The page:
As the COVID-19 vaccines become widely available across the country, more and more people have protection from the coronavirus. But we can’t get back to our pre-pandemic lifestyles just yet.

The COVID-19 vaccines are most effective when everyone is vaccinated. Your vaccine will protect you from severe illness, hospitalization, and will likely keep you from becoming infected with COVID-19 at all. But it is still slightly possible to have an asymptomatic infection that could create complications and illness in others.

As the year goes on, expect things to look more “normal;” but, “normalcy” won’t happen quickly, and there may be setbacks along the way.

Immediate Effects
Vaccines are the best protection we have against the coronavirus, but receiving vaccination may come with side effects. The most common effects, however, are simply a sign that your body is building immunity to COVID-19. These include:

  • Soreness/pain at injection site
  • Fatigue
  • Headache
  • Muscle or joint pain
  • Chills
  • Fever
  • Nausea

These symptoms are more frequently experienced after the second dose of the vaccine and are often more severe. Make sure to contact your doctor if the redness or tenderness at the injection site increases after 24 hours or if your side effects don’t dissipate after a few days.

Immune, Not Invincible
Vaccines provide immunity, not invincibility. We also don’t know how long immunity lasts. The COVID-19 vaccines that are currently available provide exceptional protection, but they’re not 100% effective. Current data shows the mRNA vaccines are about 94% to 95% effective. This means that people who’ve been fully vaccinated could still contract COVID-19, but the chances are slim. People who’ve been fully vaccinated won’t get as sick as they would have without vaccination, but it is possible to still spread the virus to people who haven’t been vaccinated.

Complete Protection Takes Time
While the vaccines provide a high level of protection from COVID-19, it takes time for them to reach their full level of immunity. Both the Pfizer and Moderna vaccines require two doses. The first dose of either offers moderate protection, but you won’t receive the vaccine’s full benefits until two weeks after your final shot. The Johnson & Johnson vaccine only requires one dose, but it also needs time to reach its full effectiveness, meaning you won’t be fully protected until two weeks following your shot.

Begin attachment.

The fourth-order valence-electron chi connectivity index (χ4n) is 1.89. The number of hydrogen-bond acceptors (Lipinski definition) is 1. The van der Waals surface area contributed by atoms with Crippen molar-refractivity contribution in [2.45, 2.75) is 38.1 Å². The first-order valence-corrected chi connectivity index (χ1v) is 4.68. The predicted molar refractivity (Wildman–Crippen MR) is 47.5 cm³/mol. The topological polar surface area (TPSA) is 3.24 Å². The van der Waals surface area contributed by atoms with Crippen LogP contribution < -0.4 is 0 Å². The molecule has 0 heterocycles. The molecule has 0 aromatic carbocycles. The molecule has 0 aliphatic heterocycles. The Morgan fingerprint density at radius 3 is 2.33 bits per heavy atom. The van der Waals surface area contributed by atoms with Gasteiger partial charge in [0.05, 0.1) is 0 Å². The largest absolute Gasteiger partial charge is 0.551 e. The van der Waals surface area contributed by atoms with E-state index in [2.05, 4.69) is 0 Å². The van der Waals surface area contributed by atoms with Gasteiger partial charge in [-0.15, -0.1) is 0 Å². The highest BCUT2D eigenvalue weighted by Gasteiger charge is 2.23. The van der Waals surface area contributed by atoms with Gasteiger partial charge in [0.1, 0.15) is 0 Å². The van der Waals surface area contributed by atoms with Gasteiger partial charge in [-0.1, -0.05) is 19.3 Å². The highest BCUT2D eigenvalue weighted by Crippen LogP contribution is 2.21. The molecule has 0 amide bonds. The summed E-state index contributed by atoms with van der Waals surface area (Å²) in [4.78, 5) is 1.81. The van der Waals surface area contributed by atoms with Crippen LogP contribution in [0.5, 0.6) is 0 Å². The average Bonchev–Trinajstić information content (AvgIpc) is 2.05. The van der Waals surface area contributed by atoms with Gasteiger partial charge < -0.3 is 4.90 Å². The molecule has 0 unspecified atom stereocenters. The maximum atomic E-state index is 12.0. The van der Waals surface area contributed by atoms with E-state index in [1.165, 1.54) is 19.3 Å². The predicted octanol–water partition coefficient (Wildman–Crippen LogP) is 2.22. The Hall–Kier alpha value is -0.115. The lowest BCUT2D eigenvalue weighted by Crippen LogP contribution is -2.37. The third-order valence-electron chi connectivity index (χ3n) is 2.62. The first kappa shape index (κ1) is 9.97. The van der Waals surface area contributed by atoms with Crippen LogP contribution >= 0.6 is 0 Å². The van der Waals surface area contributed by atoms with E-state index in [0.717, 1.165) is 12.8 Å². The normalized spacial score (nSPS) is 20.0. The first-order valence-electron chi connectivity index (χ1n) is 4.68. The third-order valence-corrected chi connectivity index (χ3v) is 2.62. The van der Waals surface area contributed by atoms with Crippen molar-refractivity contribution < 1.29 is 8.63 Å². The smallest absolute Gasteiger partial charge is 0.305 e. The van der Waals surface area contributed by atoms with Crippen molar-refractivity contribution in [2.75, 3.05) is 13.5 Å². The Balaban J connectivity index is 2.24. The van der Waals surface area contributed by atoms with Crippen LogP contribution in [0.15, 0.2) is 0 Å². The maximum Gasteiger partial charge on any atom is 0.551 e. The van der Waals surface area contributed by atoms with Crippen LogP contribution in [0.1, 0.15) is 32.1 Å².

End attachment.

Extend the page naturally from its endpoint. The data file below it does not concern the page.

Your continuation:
Because the vaccines are so new, we don’t have enough data to determine how long their  protection lasts. You may need a booster in the future, but we don’t yet know when or how often.

Will We Reach Herd Immunity?
If we want to see post-pandemic times sooner, we need two things: more vaccines and more vaccinated people. Herd (or community) immunity can happen when the majority are immune with either the antibodies or vaccination.

Viruses need people to spread. So, the more people who are vaccinated, the safer our population—which means we could, in time, reach herd immunity. While things are looking up, caution and responsible behavior should remain until we achieve lower rates of COVID-19 in our community.

Life After Vaccination
Currently, the CDC says people who are fully vaccinated can be unmasked and inside with others who are also fully vaccinated. It’s also safe, in certain instances, for fully vaccinated people to spend time inside, unmasked, with those who are unvaccinated—if those who are unvaccinated are from the same “bubble” and have no underlying health conditions.

If you live with people who can’t get vaccinated, you should still keep your unmasked interactions limited so you don’t develop what could be a mild case for you, but a serious case for them.

Please continue to follow all of the recommendations and guidance from our community’s health officials. For more information about COVID-19 vaccines and the current state of Kosciusko County, check out their website or consult with your medical professional.

We can’t wait until we can hug our loved ones again.